Dr. Blaylock's 1999 letter to Minneapolis Neuropathy AssociationBy Neurosurgeon Russell Blaylock, M.D.
(c) 1999February 10, l999
Minneapolis Neuropathy Association
Mr. Al Porte
P. O. Box 14901
Minneapolis, Mn 55414
Dear Mr. Porte:
I was asked to write to you about my concerns regarding the sweetener aspartame, especially as regards neurological disorders. As you may know, complaints against aspartame constitute 75% of all additive related complaints relayed to the FDA department of consumer complaints. Until recently, these were merely written off as anecdotal observations of little scientific validity. But recent findings have shed some light on this elusive compound and its deleterious effects of the human population .
Aspartame an L aspartyl L phenylalanine methyl ester, is composed of two amino acids, aspartate and phenylalanine, linked by methanol. Inside the gastrointestinal tract, especially in the stomach it is bro ken down into its constitutent components . In some instances the dipeptide is lysed within the cells of the gut. As a consequence the methanol is rapidly absored and distributed throughout the tissues of the body. Within the tissues substantial amounts of methanol's two metabolic breakdown products (formaldehyde and formic acid) have been shown to accumulate in many tissues."
These breakdown products, formaldehyde and formic acid, have been shown in several important studies, to be extremely toxic to tissues in very small doses. In fact, even small doses of formaldehyde are considered to be carcinogenic. A recent study by Trocho, Pardo and co- workers, have demonstrated that following aspartame ingestion, significant amounts of formaldehyde accumulate in the tissues. Formaldehyde is known to bind strongly to proteins and nucleic acids , forming adducts that are extremely difficult to eliminate through normal metabolic pathways."
In this study, they demonstrated that labeled methanol (as formaldehyde) accumulated in high concentrations in the liver (50%) and in lower, but substantial, concentrations in the kidney, adipose tissue, brain and retina. Within the cell, they found large amounts located within the DNA. It was interesting to note ethat these doses were lower than that used in toxicity studies. Previous studies have shown that very high doses of aspartame may not cause acute symptomatology. This study indicates that the damage may necessitate longer periods of time to manifest itself, and that the eventual effects can be quite deleterius.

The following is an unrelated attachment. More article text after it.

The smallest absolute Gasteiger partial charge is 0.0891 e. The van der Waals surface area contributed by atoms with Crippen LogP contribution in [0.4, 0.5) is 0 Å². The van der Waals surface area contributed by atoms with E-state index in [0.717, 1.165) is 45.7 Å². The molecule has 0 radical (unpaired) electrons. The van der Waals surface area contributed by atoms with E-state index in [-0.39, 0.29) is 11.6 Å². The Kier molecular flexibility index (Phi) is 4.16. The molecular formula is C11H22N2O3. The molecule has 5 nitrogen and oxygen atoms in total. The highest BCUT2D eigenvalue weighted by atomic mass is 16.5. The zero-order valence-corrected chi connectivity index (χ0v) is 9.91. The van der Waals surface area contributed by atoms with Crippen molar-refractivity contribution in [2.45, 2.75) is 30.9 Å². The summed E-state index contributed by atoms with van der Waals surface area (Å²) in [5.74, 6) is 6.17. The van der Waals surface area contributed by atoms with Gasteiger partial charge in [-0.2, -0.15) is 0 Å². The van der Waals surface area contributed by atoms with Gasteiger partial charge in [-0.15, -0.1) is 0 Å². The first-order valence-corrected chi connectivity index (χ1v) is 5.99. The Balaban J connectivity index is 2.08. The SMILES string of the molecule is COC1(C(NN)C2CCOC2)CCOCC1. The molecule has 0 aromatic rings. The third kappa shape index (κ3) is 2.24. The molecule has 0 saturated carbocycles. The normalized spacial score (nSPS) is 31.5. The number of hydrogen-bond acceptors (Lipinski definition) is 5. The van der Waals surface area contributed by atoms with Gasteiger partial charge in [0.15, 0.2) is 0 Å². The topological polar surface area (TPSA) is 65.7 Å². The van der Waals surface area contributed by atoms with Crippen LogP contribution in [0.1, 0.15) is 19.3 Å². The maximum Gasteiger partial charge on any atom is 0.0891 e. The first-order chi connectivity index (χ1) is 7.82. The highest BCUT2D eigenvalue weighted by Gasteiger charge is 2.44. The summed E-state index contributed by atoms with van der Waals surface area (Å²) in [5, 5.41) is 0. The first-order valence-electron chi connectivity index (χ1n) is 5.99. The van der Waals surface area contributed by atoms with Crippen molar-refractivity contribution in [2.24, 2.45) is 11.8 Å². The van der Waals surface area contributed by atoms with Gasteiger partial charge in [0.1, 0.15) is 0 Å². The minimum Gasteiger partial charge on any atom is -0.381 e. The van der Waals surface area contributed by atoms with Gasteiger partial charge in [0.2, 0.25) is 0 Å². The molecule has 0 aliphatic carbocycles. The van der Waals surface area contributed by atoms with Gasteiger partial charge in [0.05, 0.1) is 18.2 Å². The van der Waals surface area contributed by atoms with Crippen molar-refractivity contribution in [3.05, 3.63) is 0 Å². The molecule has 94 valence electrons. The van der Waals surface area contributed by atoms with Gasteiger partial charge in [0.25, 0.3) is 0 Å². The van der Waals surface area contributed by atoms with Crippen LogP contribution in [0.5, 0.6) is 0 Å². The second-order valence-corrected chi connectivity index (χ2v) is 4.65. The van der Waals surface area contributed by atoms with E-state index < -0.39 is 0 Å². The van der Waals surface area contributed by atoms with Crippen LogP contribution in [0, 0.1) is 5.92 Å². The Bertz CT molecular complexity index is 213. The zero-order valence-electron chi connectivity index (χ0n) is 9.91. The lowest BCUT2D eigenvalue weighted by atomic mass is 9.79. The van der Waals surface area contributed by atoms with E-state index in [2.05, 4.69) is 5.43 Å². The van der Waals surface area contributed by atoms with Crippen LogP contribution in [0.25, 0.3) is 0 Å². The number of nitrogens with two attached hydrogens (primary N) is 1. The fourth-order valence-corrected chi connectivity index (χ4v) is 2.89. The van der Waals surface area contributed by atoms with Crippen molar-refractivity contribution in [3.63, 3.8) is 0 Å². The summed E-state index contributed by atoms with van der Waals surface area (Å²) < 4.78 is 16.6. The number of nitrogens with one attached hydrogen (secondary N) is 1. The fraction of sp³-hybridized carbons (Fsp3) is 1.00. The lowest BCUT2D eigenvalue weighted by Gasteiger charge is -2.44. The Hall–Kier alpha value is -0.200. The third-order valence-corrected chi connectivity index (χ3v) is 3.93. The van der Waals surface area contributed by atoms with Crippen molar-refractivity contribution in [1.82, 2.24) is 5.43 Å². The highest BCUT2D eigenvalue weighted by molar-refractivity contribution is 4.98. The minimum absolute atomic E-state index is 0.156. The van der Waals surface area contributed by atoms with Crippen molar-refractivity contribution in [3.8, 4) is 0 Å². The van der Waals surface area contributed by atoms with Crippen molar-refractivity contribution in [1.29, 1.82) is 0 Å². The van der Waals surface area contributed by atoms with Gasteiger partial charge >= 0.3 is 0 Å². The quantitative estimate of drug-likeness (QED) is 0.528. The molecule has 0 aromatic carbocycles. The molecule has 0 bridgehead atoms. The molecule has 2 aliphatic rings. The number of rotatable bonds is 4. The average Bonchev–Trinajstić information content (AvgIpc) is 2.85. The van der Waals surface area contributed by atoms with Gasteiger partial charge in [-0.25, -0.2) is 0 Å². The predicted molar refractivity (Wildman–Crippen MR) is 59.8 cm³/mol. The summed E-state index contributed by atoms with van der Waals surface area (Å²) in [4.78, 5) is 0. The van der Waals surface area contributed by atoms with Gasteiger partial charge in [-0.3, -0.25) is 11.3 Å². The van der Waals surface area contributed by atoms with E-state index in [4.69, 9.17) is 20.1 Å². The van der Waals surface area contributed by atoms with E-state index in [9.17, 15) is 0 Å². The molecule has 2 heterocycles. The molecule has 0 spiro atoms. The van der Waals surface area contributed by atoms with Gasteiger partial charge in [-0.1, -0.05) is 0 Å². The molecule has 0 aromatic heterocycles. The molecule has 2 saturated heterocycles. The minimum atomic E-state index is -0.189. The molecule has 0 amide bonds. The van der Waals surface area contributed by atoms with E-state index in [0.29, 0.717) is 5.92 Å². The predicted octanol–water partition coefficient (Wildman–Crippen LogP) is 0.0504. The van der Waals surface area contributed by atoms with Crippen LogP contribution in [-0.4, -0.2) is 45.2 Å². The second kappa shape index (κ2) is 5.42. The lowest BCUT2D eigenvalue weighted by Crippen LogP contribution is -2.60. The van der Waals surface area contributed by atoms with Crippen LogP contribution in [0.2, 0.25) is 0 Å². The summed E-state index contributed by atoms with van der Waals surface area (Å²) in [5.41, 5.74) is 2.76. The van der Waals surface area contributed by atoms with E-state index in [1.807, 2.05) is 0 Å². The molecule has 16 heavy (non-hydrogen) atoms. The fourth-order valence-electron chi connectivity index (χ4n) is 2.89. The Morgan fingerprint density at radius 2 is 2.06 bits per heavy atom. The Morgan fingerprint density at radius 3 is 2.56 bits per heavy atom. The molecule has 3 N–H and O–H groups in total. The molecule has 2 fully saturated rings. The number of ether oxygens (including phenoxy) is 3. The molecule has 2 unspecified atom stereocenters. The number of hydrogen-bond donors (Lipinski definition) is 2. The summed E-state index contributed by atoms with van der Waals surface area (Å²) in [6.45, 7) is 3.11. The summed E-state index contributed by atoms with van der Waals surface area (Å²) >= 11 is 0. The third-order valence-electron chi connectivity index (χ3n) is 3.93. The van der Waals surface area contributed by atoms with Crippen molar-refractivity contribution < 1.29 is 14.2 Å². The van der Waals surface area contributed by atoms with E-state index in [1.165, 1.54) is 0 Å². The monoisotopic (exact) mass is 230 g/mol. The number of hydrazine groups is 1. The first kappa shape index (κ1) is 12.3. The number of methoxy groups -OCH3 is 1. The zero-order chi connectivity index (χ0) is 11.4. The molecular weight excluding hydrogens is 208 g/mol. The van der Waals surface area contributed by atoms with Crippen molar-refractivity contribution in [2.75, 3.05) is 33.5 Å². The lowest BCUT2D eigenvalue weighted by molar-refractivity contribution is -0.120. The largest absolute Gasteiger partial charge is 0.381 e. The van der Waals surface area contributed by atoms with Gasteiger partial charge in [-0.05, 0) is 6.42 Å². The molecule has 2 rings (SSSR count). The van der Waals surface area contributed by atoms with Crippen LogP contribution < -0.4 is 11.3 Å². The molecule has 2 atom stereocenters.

The doses used were within those recommended by the FDA as ADI for humans. This is especially of conern in children who may consume doses of aspartame as high as 75 to 90mg/kg. It is also important to note that in this study, the formaldehyde was accumulative as were its injury to cellular proteins and DNA. In the real life situation, humans are exposed to repeated doses of aspartame found in many foods, drinks, medicines and chewing gum.
An earlier study by Shephard and co -workers, it was found that aspartame is nitrosated within the gut and that this nitrosation of the amine group is "quite cytotoxic" and represents a moderately strong mutagen in the Ames test.
Another recent study, by Sorg, Willis and co-workers is also alarming. In this study, it was found that prolonged exposure to low concenetrations of formaldehyde could cause chemical sensitization to cocaine, via a limbic mechanism. With increasing reports of multiple chemical sensitivity syndrome, one must be concerned about chronic low dose formaldehyde exposure via aspartame."
In addition, a l997 study found that macrophages exposed to aspartame produces a threefold rise in leukotriene (B4, C 4 and 15 hydroxyeicosatetraenoic acid) and arachidonic acid metabolites. This would be detrimental to patients having autoimmune disorders such as lupus, multiple sclerosis and rheumatoid arthritis. Clinically, there is some evidence for worsening of two of the three conditions (MS and Lupus) by aspartame use.